I don’t write gig reviews, I gave it a go several years ago and found I was not good at it. I found that I tended to review the entire experience beyond just the performance of the band. This included everything from the range of beers available at the bar to the ease of getting a train home. For me gigs go beyond simply going to watch a band, they are about partying with my friends, maybe having a little too much to drink and any number of factors that can affect the enjoyment of the evening.
However, last week I found myself with a spare evening in London and browsing the local gig listings saw that Hollywood Vampires were playing at Wembley Arena. I was sceptical of the whole concept of a covers band paying tribute to deceased rock musicians as well as conflicted about supporting a project with which Johnny Depp was involved after some of his recent PR disasters. However, The Damned and The Darkness were the support bands which ensured there would be a high fun factor about the evening and Vampires frontman Alice Cooper always puts on a great show, so I put my scepticism aside and hopped on the Metropolitan Line to Wembley. Having arrived just only a few minutes before The Damned opened the show meaning I didn’t go through my usual process of going to the pub and getting buzzed before the show and being an all seater gig meant I was able to relax and enjoy the show with very few distractions and as such the seeds of attempting a gig review were planted. Let’s see how this goes…
Opening act The Damned came out to an arena that was still mostly empty yet still managed to blast out a high energy punk-rock setlist that would put bands half their age to shame. Guitarist Captain Sensible kept proceedings light hearted seeming perfectly comfortable sharing banter with the sparse crowd. The opening slot of a large arena gig can often see a support bands sound get lost in the cavernous space but The Damned’s experience shone through and they never once sounded like anything other than a headline performance. The only mis-step of their set being when frontman Dave Vanian ventured out into the crowd attempting to engage with an audience who were mostly unfamiliar with his work.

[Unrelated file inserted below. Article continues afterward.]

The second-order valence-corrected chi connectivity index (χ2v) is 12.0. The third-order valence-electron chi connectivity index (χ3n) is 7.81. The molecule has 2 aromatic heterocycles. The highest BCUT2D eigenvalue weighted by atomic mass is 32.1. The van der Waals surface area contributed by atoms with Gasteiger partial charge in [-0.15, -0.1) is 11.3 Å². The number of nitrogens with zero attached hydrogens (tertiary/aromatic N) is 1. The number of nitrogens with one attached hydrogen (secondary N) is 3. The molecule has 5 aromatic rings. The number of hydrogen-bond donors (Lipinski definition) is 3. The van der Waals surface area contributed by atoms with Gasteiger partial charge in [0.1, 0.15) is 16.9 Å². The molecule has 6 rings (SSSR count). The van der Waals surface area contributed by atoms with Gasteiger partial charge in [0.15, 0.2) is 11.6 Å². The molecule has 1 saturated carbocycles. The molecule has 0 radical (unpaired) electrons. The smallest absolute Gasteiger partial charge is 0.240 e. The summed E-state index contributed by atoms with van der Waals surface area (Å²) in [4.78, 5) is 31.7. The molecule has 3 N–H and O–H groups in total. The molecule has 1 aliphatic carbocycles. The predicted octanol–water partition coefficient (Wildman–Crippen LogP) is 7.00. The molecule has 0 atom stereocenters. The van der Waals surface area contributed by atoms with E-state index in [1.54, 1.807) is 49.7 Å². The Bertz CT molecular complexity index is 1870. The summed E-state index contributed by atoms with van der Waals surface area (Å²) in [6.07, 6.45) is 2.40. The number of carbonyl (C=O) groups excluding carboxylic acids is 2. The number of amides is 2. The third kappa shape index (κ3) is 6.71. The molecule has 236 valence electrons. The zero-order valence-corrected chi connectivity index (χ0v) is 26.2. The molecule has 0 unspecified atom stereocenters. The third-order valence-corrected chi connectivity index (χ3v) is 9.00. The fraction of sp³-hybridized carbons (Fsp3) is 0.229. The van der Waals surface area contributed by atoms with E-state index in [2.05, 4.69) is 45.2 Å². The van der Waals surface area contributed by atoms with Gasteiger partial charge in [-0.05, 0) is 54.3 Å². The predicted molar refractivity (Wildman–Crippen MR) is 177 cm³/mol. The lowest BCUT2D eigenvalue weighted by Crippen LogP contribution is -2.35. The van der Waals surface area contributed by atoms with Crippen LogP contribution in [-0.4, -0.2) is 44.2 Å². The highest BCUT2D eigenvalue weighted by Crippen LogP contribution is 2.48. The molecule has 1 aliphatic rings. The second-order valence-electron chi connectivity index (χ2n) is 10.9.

The Darkness may no longer be drawing crowds to the same degree they were when they headlined this venue for three consecutive nights in 2004 but it appears nobody told them that. Opening with “Solid Gold” from their latest album and blasting through an abridged setlist comprised almost entirely of material from their first and last albums. Although their role as support band tonight means they cannot bring out the flaming guitars and giant flying breasts they had during their time as an arena headline band but that just free up frontman Justin Hawkins to share a bit more banter the audience and ensure the crowd is fully warmed up by the time Hollywood Vampires take to the stage.
I wasn’t particularly familiar with the opening few songs of the Vampires set, a couple of their own originals paying tribute to their “Dead Drunk Friends” and a couple of cover versions of which the originals I have only ever heard in passing. Cooper commanded the stage with his usual style and humour whilst Depp’s early contributions seemed to be mainly aesthetic with him seemingly playing the role of a modern-day guitar wielding Jack Sparrow at extreme ends of the stage. I have ever been the biggest Aerosmith fan, but Joe Perry’s talent was simply mesmerising with this new setting seemingly freeing him up to really show off. Once they broke into cover of The Doors “Break on Through…” it was non-stop big hits. With Perry and Tommy Henriksen both on guitar, Depp did seem musically superfluous for most of the set and at times when he was jamming with his bandmates it almost appeared as if he was receiving guitar tuition from the seasoned pros. He clearly has musical talent but possibly not to the degree of playing a venue of this size. That being said, for the two songs he fronted on his ability to portray an English accent served him well. His version of Bowies “Heroes” has been pretty well documented but for me his singing on the verses of Jim Carroll’s “People Who Died” is where he really shines, his lack of musical experience lending itself well to the DIY punk sound of the original. Sadly this cover was let down by the rest of the band jumping in and glamming up the chorus, stripping it of that punk sound. Judging by the T-shirts on display the audience was mostly made up of Alice Cooper fans and they were rewarded with polished versions of “I’m Eighteen” and “Schools Out”. What really shone through from the whole night is that, Depp aside, Hollywood Vampires are a group of musicians at the peak of their abilities covering songs that they clearly love. What initially seemed like a middle-class audience just looking for some nostalgic entertainment on a Wednesday night were all up on their feet dancing and singing along at the tops of their voices.
People go to watch cover bands to have fun partying to familiar songs. Yes, it’s not Bowie, Lemmy or Jim Morrison singing to us, but we don’t mind if it’s being done well. Essentially what you get with Hollywood Vampires is the world ultimate covers band.
Ok, maybe a bit long winded but there we have it – my first and probably last ever gig review.